With the Main Street lot gone, the large space in the center of the block could then be reworked as a nice central city park. And as a good friend noted, the city could daylight Redwood Creek (this is my “canal” from my blog post title), which currently runs beneath the parking lot. This would not only give the park a great central feature, it would also serve as a reminder of the importance of the creek in Redwood City’s history. I only wish the creek could be re-exposed from this lot all the way to Bradford Street, where it can be seen today: this would allow people at times to take a boat from the center of downtown all the way to the Inner Harbor area on the east side of Highway 101. However, that underground portion of the creek runs through the Main Street lot, across Broadway, under the Marshall Street parking garage, and under the main Fire Station; daylighting it through all that would simply be too much of an upheaval. On the bright side, though, the portion of the creek that currently is accessible near Bradford Street—which is adjacent to where a large low-income development aimed at seniors is soon to get underway—is due to be spruced up and featured in a new small park that will run from Bradford to Veterans alongside the creek.
The Bradford Street project should be adding a small park along the creek, and with a lot of luck perhaps we could get a park to replace the Main Street lot. But there is a third place where I would like to propose we add a new park. This one, too, would take the place of an existing parking lot.
When I say “existing parking lot,” though, you’d be forgiven for not knowing that the site actually is a parking lot: I’m talking about the triangular parcel that sits adjacent to the now-shuttered “Pizza and Pints.” This Winslow Street lot was closed along with the Middlefield Road lot when construction on the Box buildings got underway: it was used as a staging area for construction equipment and materials. When the Box buildings were completed the lot was returned to service, but only briefly: it was once again shuttered when the 815 Hamilton project (that tall building that is being erected right behind the Fox Theatre) got underway, again so that it could be used as a staging area for equipment and materials. So essentially the Winslow Street lot—which has at most 46 parking spaces—has been closed since October of 2013, when the Box buildings broke ground.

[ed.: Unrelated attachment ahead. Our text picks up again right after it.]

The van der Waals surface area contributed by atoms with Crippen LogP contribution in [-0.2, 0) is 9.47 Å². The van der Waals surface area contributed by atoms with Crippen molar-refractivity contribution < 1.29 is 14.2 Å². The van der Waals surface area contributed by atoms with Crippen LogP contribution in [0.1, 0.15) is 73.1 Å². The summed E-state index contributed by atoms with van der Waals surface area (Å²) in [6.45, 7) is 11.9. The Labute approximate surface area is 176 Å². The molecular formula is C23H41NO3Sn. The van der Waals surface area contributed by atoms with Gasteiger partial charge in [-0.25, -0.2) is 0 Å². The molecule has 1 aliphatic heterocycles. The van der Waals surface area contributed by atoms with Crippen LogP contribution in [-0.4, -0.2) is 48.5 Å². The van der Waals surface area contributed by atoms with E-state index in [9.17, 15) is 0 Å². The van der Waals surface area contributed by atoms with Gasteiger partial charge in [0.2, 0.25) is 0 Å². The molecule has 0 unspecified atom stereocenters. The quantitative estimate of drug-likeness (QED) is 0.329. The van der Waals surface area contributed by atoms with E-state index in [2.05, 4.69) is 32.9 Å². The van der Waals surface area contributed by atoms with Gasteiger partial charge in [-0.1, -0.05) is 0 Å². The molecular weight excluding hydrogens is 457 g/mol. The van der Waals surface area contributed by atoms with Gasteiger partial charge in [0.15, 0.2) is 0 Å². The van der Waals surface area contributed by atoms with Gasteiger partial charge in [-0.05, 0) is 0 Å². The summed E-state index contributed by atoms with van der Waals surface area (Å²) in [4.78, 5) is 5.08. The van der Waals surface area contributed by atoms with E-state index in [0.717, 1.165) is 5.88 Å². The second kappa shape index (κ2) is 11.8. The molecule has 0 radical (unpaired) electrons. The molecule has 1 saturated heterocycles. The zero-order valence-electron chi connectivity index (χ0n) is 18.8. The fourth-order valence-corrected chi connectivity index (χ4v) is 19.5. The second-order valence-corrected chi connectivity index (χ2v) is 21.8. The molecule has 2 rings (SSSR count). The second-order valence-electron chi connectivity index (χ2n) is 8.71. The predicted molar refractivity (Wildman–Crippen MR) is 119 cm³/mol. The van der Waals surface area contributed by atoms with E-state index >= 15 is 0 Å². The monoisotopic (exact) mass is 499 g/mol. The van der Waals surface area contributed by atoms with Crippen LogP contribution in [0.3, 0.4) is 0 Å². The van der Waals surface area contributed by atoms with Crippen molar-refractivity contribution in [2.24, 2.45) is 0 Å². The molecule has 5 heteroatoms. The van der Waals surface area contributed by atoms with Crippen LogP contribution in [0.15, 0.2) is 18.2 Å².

My wife and I were sitting outside at Cru the other day, enjoying a glass of wine before meeting up with some friends. Cru, if you don’t know, is a great little wine bar in the Box buildings, around the side by the Caltrain tracks. They have a really nice outdoor patio that allows you to enjoy your wine and any accompanying nibbles in a comfortable, albeit momentarily noisy (when the trains go by), environment. Given that it is directly across the street from the Winslow Street lot and the 851 Hamilton project, I could not help but stare at the two as I was sipping my wine.
As I sat a number of thoughts ran through my mind. I thought about how long it had been since I had been able to use the Winslow Street parking lot. I thought about how many people have moved to Redwood City since that lot was first taken out of commission, and thus may not be aware that it is even there. I thought about how the city had once envisioned a grand entrance to the city in this area, and how the Box building’s design collapsed that vision into the small cement plaza upon which I was now sitting. And I thought about how we could use more parks downtown, if only to soften the hard surfaces of our new buildings.
As all of those thoughts swirled in my brain, it suddenly hit me: why not turn the Winslow Street lot into a combination park and city gateway? I envision a park that would be designed to lure people getting off of a train, and that would take them along an enticing path through the center of the park to Hamilton Street—from which it is only a short walk to Courthouse Square. Another pathway could lazily follow Winslow to the Middlefield Road face of the 815 Hamilton building; from there it is another short walk to the end of Theater Way. Well-designed signage could direct walkers to Redwood City’s most popular attractions. And to mark the park’s main entrance? It would have to be a third “Climate Best” arch, wouldn’t it?
So my “plan” would give us three new downtown parks and one relocated one, all with different purposes. My Winslow Street park would be less of a place to linger (although there would presumably be a bench or two) and more of a green welcome to Redwood City. The relocated park alongside the library could be the kind of park where families and kids would play—with play equipment and picnic benches and the like. The Main Street park would be something for everyone: a place to stroll and observe the creek, a place to sit and take in the sun, a place to run and play, and perhaps even a place to enjoy a small concert: the property is large enough that it could accommodate a small performing space. Finally, the Bradford Street park (which is likely happening, with or without my plan) would also be a place to stroll or sit alongside Redwood Creek.
What do you think? Do you like my plan? It certainly isn’t Panama, but I’ve thought about this forward and backward and it sure makes sense to me. The city has been considering locations for a downtown park, but has yet to announce anything. I say, hey, why stop at one?